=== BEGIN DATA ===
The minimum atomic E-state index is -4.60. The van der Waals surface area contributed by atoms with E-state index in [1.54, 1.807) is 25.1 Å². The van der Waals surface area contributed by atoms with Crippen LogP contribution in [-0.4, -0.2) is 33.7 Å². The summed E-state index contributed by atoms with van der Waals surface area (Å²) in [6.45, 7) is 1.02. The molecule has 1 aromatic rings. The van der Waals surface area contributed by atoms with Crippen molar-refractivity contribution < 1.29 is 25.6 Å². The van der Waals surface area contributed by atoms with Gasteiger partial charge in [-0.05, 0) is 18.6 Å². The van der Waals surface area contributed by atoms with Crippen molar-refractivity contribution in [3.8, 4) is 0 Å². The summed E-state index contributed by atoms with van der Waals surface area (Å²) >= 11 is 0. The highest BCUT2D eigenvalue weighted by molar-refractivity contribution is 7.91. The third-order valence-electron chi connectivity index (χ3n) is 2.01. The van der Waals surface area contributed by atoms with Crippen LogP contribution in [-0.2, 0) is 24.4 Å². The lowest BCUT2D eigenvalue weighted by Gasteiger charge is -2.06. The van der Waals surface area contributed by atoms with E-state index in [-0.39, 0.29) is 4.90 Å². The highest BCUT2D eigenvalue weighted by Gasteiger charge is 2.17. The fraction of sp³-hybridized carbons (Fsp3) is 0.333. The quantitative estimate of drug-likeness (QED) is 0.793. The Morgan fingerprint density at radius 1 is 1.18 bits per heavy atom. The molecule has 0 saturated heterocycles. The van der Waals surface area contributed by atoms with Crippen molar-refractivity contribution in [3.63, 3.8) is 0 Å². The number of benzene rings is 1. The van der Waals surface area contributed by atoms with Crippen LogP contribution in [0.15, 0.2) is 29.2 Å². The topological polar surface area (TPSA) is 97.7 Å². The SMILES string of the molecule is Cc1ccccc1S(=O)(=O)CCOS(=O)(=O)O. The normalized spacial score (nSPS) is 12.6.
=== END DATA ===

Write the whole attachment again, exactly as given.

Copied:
The minimum atomic E-state index is -4.60. The van der Waals surface area contributed by atoms with E-state index in [1.54, 1.807) is 25.1 Å². The van der Waals surface area contributed by atoms with Crippen LogP contribution in [-0.4, -0.2) is 33.7 Å². The summed E-state index contributed by atoms with van der Waals surface area (Å²) in [6.45, 7) is 1.02. The molecule has 1 aromatic rings. The van der Waals surface area contributed by atoms with Crippen molar-refractivity contribution < 1.29 is 25.6 Å². The van der Waals surface area contributed by atoms with Gasteiger partial charge in [-0.05, 0) is 18.6 Å². The van der Waals surface area contributed by atoms with Crippen molar-refractivity contribution in [3.8, 4) is 0 Å². The summed E-state index contributed by atoms with van der Waals surface area (Å²) >= 11 is 0. The highest BCUT2D eigenvalue weighted by molar-refractivity contribution is 7.91. The third-order valence-electron chi connectivity index (χ3n) is 2.01. The van der Waals surface area contributed by atoms with Crippen LogP contribution in [-0.2, 0) is 24.4 Å². The lowest BCUT2D eigenvalue weighted by Gasteiger charge is -2.06. The van der Waals surface area contributed by atoms with E-state index in [-0.39, 0.29) is 4.90 Å². The highest BCUT2D eigenvalue weighted by Gasteiger charge is 2.17. The fraction of sp³-hybridized carbons (Fsp3) is 0.333. The quantitative estimate of drug-likeness (QED) is 0.793. The Morgan fingerprint density at radius 1 is 1.18 bits per heavy atom. The molecule has 0 saturated heterocycles. The van der Waals surface area contributed by atoms with Crippen molar-refractivity contribution in [3.63, 3.8) is 0 Å². The number of benzene rings is 1. The van der Waals surface area contributed by atoms with Crippen LogP contribution in [0.15, 0.2) is 29.2 Å². The topological polar surface area (TPSA) is 97.7 Å². The SMILES string of the molecule is Cc1ccccc1S(=O)(=O)CCOS(=O)(=O)O. The normalized spacial score (nSPS) is 12.6.